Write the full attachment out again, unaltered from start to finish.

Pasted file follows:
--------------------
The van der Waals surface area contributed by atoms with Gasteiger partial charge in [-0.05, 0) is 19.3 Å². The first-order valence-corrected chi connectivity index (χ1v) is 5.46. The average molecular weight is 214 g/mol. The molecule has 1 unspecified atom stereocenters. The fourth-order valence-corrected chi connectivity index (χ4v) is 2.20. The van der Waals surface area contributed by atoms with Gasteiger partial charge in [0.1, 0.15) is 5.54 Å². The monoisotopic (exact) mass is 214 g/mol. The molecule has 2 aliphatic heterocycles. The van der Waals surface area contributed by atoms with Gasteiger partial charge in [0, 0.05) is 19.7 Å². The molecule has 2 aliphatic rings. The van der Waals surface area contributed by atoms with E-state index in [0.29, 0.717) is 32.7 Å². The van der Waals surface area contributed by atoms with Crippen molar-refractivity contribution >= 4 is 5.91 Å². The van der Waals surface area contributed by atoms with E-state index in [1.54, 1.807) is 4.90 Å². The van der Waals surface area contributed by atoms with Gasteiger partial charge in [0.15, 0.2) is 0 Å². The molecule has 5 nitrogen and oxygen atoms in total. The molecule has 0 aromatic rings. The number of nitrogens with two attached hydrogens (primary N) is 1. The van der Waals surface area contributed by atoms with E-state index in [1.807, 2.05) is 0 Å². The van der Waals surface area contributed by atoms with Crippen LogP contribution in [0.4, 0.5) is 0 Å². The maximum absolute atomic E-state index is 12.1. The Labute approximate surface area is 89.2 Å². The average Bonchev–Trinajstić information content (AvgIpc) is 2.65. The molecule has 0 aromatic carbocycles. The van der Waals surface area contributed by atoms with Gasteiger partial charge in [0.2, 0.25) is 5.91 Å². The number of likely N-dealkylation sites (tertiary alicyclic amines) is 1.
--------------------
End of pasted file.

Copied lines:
The van der Waals surface area contributed by atoms with Gasteiger partial charge in [-0.05, 0) is 19.3 Å². The first-order valence-corrected chi connectivity index (χ1v) is 5.46. The average molecular weight is 214 g/mol. The molecule has 1 unspecified atom stereocenters. The fourth-order valence-corrected chi connectivity index (χ4v) is 2.20. The van der Waals surface area contributed by atoms with Gasteiger partial charge in [0.1, 0.15) is 5.54 Å². The monoisotopic (exact) mass is 214 g/mol. The molecule has 2 aliphatic heterocycles. The van der Waals surface area contributed by atoms with Gasteiger partial charge in [0, 0.05) is 19.7 Å². The molecule has 2 aliphatic rings. The van der Waals surface area contributed by atoms with E-state index in [0.29, 0.717) is 32.7 Å². The van der Waals surface area contributed by atoms with Crippen molar-refractivity contribution >= 4 is 5.91 Å². The van der Waals surface area contributed by atoms with E-state index in [1.54, 1.807) is 4.90 Å². The van der Waals surface area contributed by atoms with Gasteiger partial charge in [0.15, 0.2) is 0 Å². The molecule has 5 nitrogen and oxygen atoms in total. The molecule has 0 aromatic rings. The number of nitrogens with two attached hydrogens (primary N) is 1. The van der Waals surface area contributed by atoms with E-state index in [1.807, 2.05) is 0 Å². The van der Waals surface area contributed by atoms with Crippen LogP contribution in [0.4, 0.5) is 0 Å². The maximum absolute atomic E-state index is 12.1. The Labute approximate surface area is 89.2 Å². The average Bonchev–Trinajstić information content (AvgIpc) is 2.65. The molecule has 0 aromatic carbocycles. The van der Waals surface area contributed by atoms with Gasteiger partial charge in [0.2, 0.25) is 5.91 Å². The number of likely N-dealkylation sites (tertiary alicyclic amines) is 1.